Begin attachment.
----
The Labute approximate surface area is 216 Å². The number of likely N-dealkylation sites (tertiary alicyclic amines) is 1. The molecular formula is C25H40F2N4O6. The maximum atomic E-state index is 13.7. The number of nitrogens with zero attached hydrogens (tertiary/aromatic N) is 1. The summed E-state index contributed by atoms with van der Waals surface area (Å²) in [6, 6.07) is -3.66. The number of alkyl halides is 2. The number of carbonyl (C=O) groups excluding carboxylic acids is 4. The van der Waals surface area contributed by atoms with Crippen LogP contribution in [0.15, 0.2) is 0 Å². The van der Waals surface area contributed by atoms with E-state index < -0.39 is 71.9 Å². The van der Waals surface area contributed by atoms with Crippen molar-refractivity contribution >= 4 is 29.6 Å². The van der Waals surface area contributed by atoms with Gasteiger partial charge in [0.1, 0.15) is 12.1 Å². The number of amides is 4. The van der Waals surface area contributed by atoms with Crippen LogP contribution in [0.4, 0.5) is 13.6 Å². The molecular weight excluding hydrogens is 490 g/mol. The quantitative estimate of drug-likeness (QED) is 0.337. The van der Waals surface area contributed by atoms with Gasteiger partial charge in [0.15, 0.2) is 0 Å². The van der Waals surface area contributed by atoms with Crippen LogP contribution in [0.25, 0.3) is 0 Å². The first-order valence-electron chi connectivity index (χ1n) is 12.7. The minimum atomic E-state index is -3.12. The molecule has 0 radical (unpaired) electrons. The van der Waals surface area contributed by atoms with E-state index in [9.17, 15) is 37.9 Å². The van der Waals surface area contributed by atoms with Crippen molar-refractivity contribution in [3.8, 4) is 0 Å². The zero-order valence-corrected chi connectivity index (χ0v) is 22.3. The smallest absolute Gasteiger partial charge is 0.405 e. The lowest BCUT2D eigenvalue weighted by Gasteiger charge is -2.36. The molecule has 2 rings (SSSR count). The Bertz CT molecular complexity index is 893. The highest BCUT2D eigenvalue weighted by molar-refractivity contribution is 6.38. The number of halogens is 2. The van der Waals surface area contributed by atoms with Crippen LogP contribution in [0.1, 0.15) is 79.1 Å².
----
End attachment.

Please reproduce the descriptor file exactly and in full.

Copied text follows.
The Labute approximate surface area is 216 Å². The number of likely N-dealkylation sites (tertiary alicyclic amines) is 1. The molecular formula is C25H40F2N4O6. The maximum atomic E-state index is 13.7. The number of nitrogens with zero attached hydrogens (tertiary/aromatic N) is 1. The summed E-state index contributed by atoms with van der Waals surface area (Å²) in [6, 6.07) is -3.66. The number of alkyl halides is 2. The number of carbonyl (C=O) groups excluding carboxylic acids is 4. The van der Waals surface area contributed by atoms with Crippen LogP contribution in [0.15, 0.2) is 0 Å². The van der Waals surface area contributed by atoms with E-state index < -0.39 is 71.9 Å². The van der Waals surface area contributed by atoms with Crippen molar-refractivity contribution >= 4 is 29.6 Å². The van der Waals surface area contributed by atoms with Gasteiger partial charge in [0.1, 0.15) is 12.1 Å². The number of amides is 4. The van der Waals surface area contributed by atoms with Crippen LogP contribution in [0.4, 0.5) is 13.6 Å². The molecular weight excluding hydrogens is 490 g/mol. The quantitative estimate of drug-likeness (QED) is 0.337. The van der Waals surface area contributed by atoms with Gasteiger partial charge in [0.15, 0.2) is 0 Å². The van der Waals surface area contributed by atoms with Crippen LogP contribution in [0.25, 0.3) is 0 Å². The first-order valence-electron chi connectivity index (χ1n) is 12.7. The minimum atomic E-state index is -3.12. The molecule has 0 radical (unpaired) electrons. The van der Waals surface area contributed by atoms with E-state index in [9.17, 15) is 37.9 Å². The van der Waals surface area contributed by atoms with Crippen molar-refractivity contribution in [3.8, 4) is 0 Å². The zero-order valence-corrected chi connectivity index (χ0v) is 22.3. The smallest absolute Gasteiger partial charge is 0.405 e. The lowest BCUT2D eigenvalue weighted by Gasteiger charge is -2.36. The molecule has 2 rings (SSSR count). The Bertz CT molecular complexity index is 893. The highest BCUT2D eigenvalue weighted by molar-refractivity contribution is 6.38. The number of halogens is 2. The van der Waals surface area contributed by atoms with Crippen LogP contribution in [0.1, 0.15) is 79.1 Å².